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Pneumomediastinum is the presence of extraluminal gas within the mediastinum. Gas may originate from the lungs, trachea, central bronchi, esophagus, and peritoneal cavity and track from the mediastinum to the neck or abdomen. Tension pneumomediastinum is potentially fatal.
In the setting of trauma, if pneumomediastinum is visible on chest x-ray it is termed overt pneumomediastinum whereas if it is only visible on CT then it is termed occult pneumomediastinum 8.
blunt or penetrating chest trauma
secondary to neck, thoracic, or retroperitoneal surgery
vigorous exercise (see: pulmonary interstitial emphysema)
ventilator: most commonly secondary to ARDS with positive pressure ventilation
Although it is rare, pneumomediastinum can occur spontaneously (spontaneous pneumomediastinum). This is considered benign and generally affects young adult males 9,10.
Tension pneumomediastinum is a life-threatening condition which compromises venous return to the heart by selectively compressing the lower pressure right heart chambers (tamponade). The trachea and bronchi can also be compressed and this can affect speech. Gas typically also spreads into the chest wall (and beyond), decreasing compliance and restricting lung ventilation. Any tracheobronchial injury can cause this phenomenon. Alternatively, alveolar rupture with a pressure gradient causing dissection of gas along the peribronchovascular interstitium to the mediastinum (Macklin effect) can cause tension pneumomediastinum. The pressure gradient is increased by coughing, asthma or mechanical ventilation. Tension pneumomediastinum can be fatal, causing cardiovascular collapse 17.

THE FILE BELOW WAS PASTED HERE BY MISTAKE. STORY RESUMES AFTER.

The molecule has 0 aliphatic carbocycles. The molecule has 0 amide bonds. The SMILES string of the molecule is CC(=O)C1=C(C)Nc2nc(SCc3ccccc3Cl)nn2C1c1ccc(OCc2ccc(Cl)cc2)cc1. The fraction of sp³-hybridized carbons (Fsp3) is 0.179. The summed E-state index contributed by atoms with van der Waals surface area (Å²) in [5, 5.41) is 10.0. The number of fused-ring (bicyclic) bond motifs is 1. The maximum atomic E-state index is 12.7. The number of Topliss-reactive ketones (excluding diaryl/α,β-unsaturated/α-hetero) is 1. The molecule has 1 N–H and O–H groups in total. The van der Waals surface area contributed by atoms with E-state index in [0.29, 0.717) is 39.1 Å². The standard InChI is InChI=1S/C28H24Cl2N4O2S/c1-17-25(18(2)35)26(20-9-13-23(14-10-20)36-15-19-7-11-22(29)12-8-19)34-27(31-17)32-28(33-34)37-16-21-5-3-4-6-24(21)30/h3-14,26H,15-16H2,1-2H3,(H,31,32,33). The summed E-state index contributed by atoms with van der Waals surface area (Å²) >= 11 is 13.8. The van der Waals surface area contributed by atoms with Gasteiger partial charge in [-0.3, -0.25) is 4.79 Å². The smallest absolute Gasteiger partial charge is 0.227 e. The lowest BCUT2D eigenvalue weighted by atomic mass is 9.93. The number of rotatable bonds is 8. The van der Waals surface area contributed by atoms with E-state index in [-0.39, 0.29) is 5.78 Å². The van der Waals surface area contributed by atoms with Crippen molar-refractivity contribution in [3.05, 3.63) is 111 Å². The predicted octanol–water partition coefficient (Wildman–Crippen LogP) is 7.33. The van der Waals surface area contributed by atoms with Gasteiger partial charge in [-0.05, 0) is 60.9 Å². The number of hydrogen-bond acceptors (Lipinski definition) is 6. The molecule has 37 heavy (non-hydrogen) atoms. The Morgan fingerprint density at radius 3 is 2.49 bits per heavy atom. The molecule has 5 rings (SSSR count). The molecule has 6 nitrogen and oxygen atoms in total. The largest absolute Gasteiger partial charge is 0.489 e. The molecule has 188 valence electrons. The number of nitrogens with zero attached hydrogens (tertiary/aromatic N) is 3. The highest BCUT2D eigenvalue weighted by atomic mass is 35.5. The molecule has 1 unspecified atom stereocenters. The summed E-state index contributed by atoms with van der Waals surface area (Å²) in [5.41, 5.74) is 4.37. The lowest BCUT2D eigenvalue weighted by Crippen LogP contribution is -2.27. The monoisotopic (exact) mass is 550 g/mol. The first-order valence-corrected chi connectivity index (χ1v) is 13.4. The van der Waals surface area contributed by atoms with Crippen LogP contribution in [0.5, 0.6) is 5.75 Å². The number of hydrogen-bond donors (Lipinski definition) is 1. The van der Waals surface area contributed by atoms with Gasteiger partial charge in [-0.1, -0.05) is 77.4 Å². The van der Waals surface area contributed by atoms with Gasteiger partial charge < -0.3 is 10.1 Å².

Small amounts of gas appear as linear or curvilinear lucencies outlining mediastinal contours such as:
gas anterior to pericardium: pneumopericardium
gas around pulmonary artery and main branches: ring around artery sign
gas outlining major aortic branches: tubular artery sign
gas outlining bronchial wall: double bronchial wall sign
gas in pulmonary ligament
Pediatric pneumomediastinum may have slightly different appearances:
elevated thymus: thymic wing sign
gas crossing the superior mediastinum: haystack sign (the heart appears like a haystack in a Monet painting)
Sonography is not a diagnostic modality of choice but is often used in the initial workup of undifferentiated trauma patients, or in differentiating causes of dyspnea or chest pain. Sonographic features which may appear in pneumomediastinum include 14:
cervical subcutaneous emphysema
anterior cervical ultrasonography demonstrates hyperechoic foci with "dirty" posterior acoustic shadowing
typically found anterior or lateral to the thyroid and medial to the internal jugular vein
loss of the parasternal and apical views when performing transthoracic echocardiography
with preservation of the subxiphoid window
the air gap sign
Treatment and prognosis
Most pneumomediastinum requires no treatment, with the air being gradually absorbed on the following days.
Tension pneumomediastinum can cause fatal cardiac tamponade and may require urgent decompression through mediastinal drains 15.
Must be distinguished most importantly from:
For small gas collections on a CT scan, also consider 3: